Fishmore Hall

“Renovated country house with classic cuisine” - AA Inspector

LOCATION

LUDLOW, SHROPSHIRE

Official Rating
Inspected by
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Awards
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Our Inspector's View

It’s hard to believe that the handsome Fishmore Hall – a Georgian country pile just outside the foodie hub of Ludlow – was falling apart until its current owners restored it to the porticoed, pristine white boutique bolt-hole (with a spa tucked away in the garden) that we see today. Housed in an orangery extension, Forelles restaurant enjoys views of the rolling Shropshire hills as a backdrop to the classic country-house cuisine. As you’d hope, it’s all built on pedigree materials sourced from within a 30-mile radius (apart from seafood, of course, which comes from Brixham and Skye). Begin with an imaginative frog leg Kiev delivered in a crispy parsley croquette with ratatouille and a faultlessly executed plump scallop before moving on to butter-soft wagyu beef with silky-smooth truffled mash, velvety swede purée, cep mushrooms and horseradish sauce. An innovative take on baked Alaska has a filling of pistachio, peach and cardamom.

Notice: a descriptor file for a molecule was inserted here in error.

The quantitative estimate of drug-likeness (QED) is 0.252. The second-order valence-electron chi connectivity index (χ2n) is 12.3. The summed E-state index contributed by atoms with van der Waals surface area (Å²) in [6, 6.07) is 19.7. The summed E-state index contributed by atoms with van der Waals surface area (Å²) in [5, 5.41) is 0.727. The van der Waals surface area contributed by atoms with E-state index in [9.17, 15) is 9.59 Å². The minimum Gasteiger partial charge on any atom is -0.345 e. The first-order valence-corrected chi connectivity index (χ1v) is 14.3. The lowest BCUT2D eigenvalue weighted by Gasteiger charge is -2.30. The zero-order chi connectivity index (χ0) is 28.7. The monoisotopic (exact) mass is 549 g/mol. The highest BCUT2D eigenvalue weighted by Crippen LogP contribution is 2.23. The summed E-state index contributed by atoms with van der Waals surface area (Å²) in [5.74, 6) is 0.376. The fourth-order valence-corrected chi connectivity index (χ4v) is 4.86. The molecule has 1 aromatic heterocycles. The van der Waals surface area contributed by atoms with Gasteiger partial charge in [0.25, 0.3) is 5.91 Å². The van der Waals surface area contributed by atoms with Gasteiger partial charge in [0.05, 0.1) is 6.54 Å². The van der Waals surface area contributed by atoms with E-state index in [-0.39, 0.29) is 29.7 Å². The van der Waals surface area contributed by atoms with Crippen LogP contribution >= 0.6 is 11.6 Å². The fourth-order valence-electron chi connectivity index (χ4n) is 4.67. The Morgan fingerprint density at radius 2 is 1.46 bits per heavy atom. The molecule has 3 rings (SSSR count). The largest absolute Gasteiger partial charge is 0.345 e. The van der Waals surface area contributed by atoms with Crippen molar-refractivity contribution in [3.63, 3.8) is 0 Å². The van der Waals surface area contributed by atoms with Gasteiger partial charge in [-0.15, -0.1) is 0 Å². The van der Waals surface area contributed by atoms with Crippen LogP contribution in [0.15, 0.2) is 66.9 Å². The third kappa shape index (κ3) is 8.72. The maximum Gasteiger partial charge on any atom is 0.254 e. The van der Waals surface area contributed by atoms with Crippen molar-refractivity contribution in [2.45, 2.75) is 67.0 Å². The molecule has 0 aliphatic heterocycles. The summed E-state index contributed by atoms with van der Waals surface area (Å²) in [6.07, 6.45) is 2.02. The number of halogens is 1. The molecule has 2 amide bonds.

Awards, Accolades & welcome Schemes

award
3 Rosette Award for Culinary Excellence
Fishmore Hall
Fishmore Road, LUDLOW, SY8 3DP
Phone : 01584 875148

Features

Facilities
  • Seats: 60
  • Private dining available
  • On-site parking available
Accessibility
  • Wheelchair accessible
  • Accessible toilets
  • Assist dogs welcome
Opening Times
  • Lunch served from: 12.30
  • Lunch served until: 2.30
  • Dinner served from: 6.30
  • Dinner served until: 9.30
Food and Drink
  • Wines under £30: 20
  • Wines over £30:
  • Wines by the glass: 10
  • Cuisine style: Modern British

About The area

Discover Shropshire

Perhaps nowhere else in England will you find a county so deeply rural and with so much variety as Shropshire. Choose a clear day, climb to the top of The Wrekin, and look down on that ‘land of lost content’ so wistfully evoked by A E Housman. Peer through your binoculars and trace the course of Britain’s longest river as the Severn sweeps through the county, from the Breidden Hills to Wyre Forest, slicing Shropshire in two. To the north is a patchwork of dairy fields, hedgerows, copses and crops, broken at intervals by rugged sandstone ridges such as Grinshill or Nesscliffe, and dissected by a complex network of canals.

Spilling over the border into neighbouring Cheshire and North Wales is the unique meres and mosses country, with serenely smooth lakes glinting silver, interspersed with russet-tinged expanses of alder-fringed peat bog, where only the cry of the curlew disturbs the silence. South of the Severn lies the Shropshire Hills AONB. It’s only when you walk Wenlock Edge that you fully discover what a magical place it is – glorious woods and unexpectedly steep slopes plunge to innumerable secret valleys, meadows, streams and farmhouses, all tucked away, invisible from the outside world. 

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